These and other features and advantages of this invention will become more apparent to those skilled in the art from the detailed description of a preferred embodiment. The drawings that accompany the detailed description are described below.
The present invention is directed toward a laser system for producing stable nanoparticle colloidal suspensions from organic materials using an ultrafast pulsed laser ablation process.
The ultrafast pulsed laser beam 1 preferably has a pulse duration of 500 picoseconds or less, preferably from about 10 femtoseconds to 500 picoseconds, more preferably from 10 femtoseconds to 200 picoseconds, and most preferably from 100 femtoseconds to 10 picoseconds. The pulse repetition rate is preferably from 1 Hz to 100 MHz, more preferably from 10 kHz to 10 MHz, and most preferably from 100 kHz to 5 MHz. A preferred wavelength is about 1045 nanometers, however any suitable wavelength of from about 400 nanometers to 4000 nanometers may be used. At a wavelength of 1045 nanometers a layer of water of a few millimeters in thickness over the target 4 has a negligible absorption at this wavelength. Preferably the laser beam 1 has a pulse energy in the range of about 1 nano-Joules to 10 mili-Joules, more preferably in the range from 100 nano-Joules to 10 micro-Joules for generation of nanoparticles 10. Preferably the laser beam 1 has a laser fluence at the focus spot on the surface of target 4 in the range of from about 100 micro-Joules/cm2 to 100 Joules/cm2, more preferably from 10 milli-Joules/cm2 to 5 Joules/cm2.
In one embodiment the guide mechanism 3 is a vibrating mirror 3 that is configured for fast rastering or other movement of the laser beam 1 on the surface of the target 4. The vibration frequency of mirror 3 is preferably 10 Hz or greater and preferably it has an angular amplitude of 0.1 mrad or greater and more preferably of 1.0 mrad or greater, such that a rastering speed on the surface of the target 4 is 0.01 meters per second or greater and most preferably 0.1 meters per second or greater. Such a mirror 3 can be a piezo-driven mirror, a galvanometer mirror, or other suitable apparatus for movement of the laser beam 1.
In one embodiment, flow of the liquid 5 through the container 7 is carried out by a circulation system, with a flow speed preferably of 1.0 milliliter per second or greater and more preferably of 10.0 milliliter per second or greater. Flow of liquid 5 is necessary to uniformly distribute the generated nanoparticles 10 in the liquid 5 and to remove them from the container 7. It is preferred to maintain a sufficient volume of the liquid 5 to avoid any fluctuations in the thickness of liquid 5 above the target 4. If the liquid 5 thickness varies it can change the optical path properties of the laser beam 1 and cause a broader distribution of sizes of the generated nanoparticles 10. The optical window 6 above the flowing liquid 5 helps to keep a constant thickness of liquid 5 above the target 4. When a circulation system is not available, introducing lateral vibration movement, for example perpendicular to the laser beam 1, as indicated in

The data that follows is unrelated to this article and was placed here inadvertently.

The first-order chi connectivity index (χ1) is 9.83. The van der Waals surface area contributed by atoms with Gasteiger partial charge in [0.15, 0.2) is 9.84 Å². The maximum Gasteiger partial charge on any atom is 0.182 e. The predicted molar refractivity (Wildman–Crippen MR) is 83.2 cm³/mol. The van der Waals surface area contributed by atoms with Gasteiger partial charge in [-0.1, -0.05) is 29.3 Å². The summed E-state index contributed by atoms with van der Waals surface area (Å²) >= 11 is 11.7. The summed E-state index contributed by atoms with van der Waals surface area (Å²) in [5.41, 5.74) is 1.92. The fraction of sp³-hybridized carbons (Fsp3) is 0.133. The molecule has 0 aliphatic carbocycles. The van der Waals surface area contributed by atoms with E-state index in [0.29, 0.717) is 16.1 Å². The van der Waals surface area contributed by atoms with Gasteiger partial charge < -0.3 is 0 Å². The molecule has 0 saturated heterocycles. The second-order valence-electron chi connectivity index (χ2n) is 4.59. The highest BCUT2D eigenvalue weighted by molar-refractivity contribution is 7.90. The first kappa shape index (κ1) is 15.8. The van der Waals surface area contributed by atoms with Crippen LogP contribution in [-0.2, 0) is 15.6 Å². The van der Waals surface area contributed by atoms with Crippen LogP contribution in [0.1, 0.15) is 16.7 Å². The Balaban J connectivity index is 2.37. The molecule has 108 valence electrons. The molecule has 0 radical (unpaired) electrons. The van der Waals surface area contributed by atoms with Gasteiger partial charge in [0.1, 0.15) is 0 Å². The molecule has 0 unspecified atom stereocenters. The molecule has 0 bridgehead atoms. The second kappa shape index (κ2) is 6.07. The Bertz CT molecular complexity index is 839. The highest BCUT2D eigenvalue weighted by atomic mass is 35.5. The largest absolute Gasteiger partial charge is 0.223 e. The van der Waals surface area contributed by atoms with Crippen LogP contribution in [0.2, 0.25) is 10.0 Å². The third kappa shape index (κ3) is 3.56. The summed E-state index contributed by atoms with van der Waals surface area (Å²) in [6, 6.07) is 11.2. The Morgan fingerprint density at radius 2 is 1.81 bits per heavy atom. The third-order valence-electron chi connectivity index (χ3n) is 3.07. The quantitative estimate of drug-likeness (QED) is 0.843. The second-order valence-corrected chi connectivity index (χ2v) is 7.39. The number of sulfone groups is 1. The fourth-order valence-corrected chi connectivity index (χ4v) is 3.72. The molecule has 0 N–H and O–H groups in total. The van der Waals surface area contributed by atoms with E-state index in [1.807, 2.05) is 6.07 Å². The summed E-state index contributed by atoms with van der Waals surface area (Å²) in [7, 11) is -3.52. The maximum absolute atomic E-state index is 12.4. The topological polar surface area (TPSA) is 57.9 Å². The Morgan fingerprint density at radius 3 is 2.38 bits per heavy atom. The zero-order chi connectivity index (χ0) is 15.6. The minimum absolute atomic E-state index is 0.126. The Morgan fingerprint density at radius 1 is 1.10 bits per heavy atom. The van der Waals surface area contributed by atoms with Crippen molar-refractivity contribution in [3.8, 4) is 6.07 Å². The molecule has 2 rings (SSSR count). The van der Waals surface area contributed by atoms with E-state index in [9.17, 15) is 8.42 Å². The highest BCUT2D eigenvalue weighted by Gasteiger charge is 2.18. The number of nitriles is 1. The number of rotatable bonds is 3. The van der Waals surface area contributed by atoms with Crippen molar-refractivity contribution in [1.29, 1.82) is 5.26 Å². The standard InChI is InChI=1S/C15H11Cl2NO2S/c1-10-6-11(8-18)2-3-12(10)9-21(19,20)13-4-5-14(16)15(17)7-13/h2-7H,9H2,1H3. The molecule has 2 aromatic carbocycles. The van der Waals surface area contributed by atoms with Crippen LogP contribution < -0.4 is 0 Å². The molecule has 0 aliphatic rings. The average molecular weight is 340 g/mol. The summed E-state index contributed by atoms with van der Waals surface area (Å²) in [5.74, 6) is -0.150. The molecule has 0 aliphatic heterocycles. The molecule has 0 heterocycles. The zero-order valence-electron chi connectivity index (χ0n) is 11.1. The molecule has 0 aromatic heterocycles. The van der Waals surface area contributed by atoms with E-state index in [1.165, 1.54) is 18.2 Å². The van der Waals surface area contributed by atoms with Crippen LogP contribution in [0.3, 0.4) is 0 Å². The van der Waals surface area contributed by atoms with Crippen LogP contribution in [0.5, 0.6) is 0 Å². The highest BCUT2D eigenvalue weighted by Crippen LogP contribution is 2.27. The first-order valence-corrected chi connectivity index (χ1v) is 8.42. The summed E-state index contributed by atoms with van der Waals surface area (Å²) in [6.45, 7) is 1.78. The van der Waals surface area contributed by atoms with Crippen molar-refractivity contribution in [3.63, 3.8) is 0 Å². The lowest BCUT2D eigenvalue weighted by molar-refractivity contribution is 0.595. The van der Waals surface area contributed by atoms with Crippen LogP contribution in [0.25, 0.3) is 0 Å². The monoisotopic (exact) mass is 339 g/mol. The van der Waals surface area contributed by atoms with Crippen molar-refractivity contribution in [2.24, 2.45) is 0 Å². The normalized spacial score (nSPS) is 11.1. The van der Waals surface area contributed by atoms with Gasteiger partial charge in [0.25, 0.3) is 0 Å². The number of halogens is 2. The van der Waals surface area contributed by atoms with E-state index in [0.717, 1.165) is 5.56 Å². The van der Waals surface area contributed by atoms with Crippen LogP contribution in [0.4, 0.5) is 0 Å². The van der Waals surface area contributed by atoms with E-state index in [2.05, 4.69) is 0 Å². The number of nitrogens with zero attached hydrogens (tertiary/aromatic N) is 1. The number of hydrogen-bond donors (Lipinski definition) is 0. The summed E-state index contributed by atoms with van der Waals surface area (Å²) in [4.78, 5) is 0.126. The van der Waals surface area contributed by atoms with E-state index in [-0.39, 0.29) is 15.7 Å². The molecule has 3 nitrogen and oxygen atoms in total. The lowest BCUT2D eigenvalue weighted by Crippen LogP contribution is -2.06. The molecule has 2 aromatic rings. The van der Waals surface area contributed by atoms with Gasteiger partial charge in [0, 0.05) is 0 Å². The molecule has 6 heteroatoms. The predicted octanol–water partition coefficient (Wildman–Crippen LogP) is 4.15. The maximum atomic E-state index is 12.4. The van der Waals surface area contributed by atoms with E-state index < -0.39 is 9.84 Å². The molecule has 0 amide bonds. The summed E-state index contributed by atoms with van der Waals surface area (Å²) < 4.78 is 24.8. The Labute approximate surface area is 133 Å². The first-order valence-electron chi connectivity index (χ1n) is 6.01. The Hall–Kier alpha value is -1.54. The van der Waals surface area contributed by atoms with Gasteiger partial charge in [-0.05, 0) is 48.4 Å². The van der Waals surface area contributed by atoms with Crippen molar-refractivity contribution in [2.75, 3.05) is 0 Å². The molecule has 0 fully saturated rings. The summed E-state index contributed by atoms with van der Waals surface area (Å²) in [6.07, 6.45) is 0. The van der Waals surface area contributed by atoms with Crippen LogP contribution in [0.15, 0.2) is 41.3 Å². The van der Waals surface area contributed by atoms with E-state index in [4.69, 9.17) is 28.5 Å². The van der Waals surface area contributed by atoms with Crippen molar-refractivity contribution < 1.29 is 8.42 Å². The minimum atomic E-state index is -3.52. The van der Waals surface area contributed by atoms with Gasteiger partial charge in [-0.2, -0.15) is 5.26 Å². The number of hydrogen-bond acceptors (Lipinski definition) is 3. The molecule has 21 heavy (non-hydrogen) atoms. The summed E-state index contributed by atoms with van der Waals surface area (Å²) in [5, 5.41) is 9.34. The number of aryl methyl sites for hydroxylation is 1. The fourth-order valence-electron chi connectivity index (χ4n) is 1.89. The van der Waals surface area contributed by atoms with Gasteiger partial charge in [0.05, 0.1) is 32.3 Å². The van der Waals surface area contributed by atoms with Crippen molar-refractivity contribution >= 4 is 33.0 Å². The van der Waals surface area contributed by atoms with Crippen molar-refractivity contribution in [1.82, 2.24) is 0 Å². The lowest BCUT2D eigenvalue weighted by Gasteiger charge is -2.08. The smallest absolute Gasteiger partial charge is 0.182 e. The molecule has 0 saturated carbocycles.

The present invention provides a system and method for formation of stable and chemically pure nanoparticle colloidal suspensions from organic compounds. By stable it is meant that the hydro colloidal, if produced in water, or colloidal suspension if produced in another liquid is stable with no aggregation of the particles after storage at 25° C. for at least 7 days and more preferably stable for at least 2 months under these conditions. By chemically pure it is meant that the colloidal suspension is composed only of the organic materials found in the target 4 and the liquid 5 from which the colloidal suspension is derived. There is no need for added stabilizing agents or surface active agents to maintain the colloid in a stable state. The present inventors have discovered that through proper control of laser parameters including pulse duration, pulse energy, pulse repetition rate, and movement of the laser beam 1 over the target 4 such stable nanoparticle colloidal suspensions can be produced. Both the laser beam 1 movement rate and the liquid 5 flow rate can be used to aid the process by controlling heat accumulation derived from the preferred high pulse repetition rates used in the present invention.